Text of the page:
After experimenting with their design, the scientists were able to capture the capacity of their small biocompatible robot to carry out specific tasks: the gripping effect of the spider injected with artificial pressure was able to lift an object that is around 130% of its own mass, it could exert a gripping force of 0.35 mN and could withstand 700 actuation cycles before the onset of degradation. Furthermore, what was mainly of interest to the scientists was that they could use this artificial gripping effect of the spider to lift a variety of objects of different sizes, masses, and shapes.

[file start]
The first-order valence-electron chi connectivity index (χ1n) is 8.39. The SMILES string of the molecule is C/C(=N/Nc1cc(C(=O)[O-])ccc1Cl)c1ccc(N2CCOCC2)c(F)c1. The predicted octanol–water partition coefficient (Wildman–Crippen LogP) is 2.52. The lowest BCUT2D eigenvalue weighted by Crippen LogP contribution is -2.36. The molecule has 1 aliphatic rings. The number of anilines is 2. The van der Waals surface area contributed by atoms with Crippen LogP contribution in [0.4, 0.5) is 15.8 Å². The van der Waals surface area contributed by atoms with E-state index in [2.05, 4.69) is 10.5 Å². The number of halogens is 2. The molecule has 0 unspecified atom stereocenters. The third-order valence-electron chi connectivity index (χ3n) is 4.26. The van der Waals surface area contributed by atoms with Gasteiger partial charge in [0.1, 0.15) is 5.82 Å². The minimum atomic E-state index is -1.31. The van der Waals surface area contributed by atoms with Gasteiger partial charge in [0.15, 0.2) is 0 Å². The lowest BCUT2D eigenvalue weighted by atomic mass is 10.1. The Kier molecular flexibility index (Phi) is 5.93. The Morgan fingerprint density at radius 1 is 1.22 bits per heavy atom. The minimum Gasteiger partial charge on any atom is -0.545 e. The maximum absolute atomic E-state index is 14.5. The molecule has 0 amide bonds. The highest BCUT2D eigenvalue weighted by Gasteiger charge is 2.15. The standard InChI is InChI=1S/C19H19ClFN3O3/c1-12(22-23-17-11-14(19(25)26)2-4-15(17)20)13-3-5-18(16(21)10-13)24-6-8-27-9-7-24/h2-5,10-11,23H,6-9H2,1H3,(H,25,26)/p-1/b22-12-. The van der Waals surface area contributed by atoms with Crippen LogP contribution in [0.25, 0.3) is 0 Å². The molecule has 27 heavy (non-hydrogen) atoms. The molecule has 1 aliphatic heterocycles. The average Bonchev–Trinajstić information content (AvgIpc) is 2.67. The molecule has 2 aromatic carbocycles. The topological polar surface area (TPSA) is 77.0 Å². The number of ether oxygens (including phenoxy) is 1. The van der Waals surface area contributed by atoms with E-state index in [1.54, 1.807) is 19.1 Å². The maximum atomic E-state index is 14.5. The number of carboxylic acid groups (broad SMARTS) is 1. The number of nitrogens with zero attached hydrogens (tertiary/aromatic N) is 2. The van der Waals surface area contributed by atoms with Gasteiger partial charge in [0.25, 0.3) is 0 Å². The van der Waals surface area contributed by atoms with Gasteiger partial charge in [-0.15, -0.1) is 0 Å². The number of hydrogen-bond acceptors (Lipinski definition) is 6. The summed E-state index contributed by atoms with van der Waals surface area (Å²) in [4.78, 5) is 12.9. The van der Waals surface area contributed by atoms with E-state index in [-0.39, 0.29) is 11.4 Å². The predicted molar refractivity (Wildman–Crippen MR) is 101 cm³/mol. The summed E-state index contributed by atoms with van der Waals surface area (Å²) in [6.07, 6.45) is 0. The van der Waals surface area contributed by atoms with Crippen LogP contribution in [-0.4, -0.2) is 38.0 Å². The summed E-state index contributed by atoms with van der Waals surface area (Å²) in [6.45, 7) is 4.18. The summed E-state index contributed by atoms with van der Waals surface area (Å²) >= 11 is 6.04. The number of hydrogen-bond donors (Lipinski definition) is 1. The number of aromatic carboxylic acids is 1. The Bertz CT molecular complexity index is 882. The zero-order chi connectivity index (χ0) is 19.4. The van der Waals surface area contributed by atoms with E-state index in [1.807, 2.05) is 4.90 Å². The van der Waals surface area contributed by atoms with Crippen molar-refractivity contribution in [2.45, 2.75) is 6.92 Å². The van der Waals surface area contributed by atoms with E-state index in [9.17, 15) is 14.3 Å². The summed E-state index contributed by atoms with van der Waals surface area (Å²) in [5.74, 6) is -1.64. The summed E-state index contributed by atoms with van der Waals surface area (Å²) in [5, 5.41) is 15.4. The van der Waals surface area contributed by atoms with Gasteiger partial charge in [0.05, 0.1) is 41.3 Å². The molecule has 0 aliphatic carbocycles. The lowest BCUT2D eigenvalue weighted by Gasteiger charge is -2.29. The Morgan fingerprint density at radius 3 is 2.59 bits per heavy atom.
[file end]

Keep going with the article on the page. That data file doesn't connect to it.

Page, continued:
With this design, the movement of the spider legs could easily be controlled by adjusting the level of pressure applied from the syringe. The resulting opening and closing movement of the legs could effectively be utilized as grippers, such as those in the machines full of toys or expensive materials in the arcade saloons. One of the main advantages and innovative ways of this experiment was that the team was able to make use of what nature itself offers to us. Normally, building a completely artificial robotic mechanism such as this would require a lot more effort, expertise, and budget. However, the spiders were already complex themselves that they only needed a small ‘push’ to work as great as any artificially designed equivalent. Furthermore, no waste would occur with this application as spiders are living creatures that can easily be decomposed by the nature and hence, are considered to be biodegradable.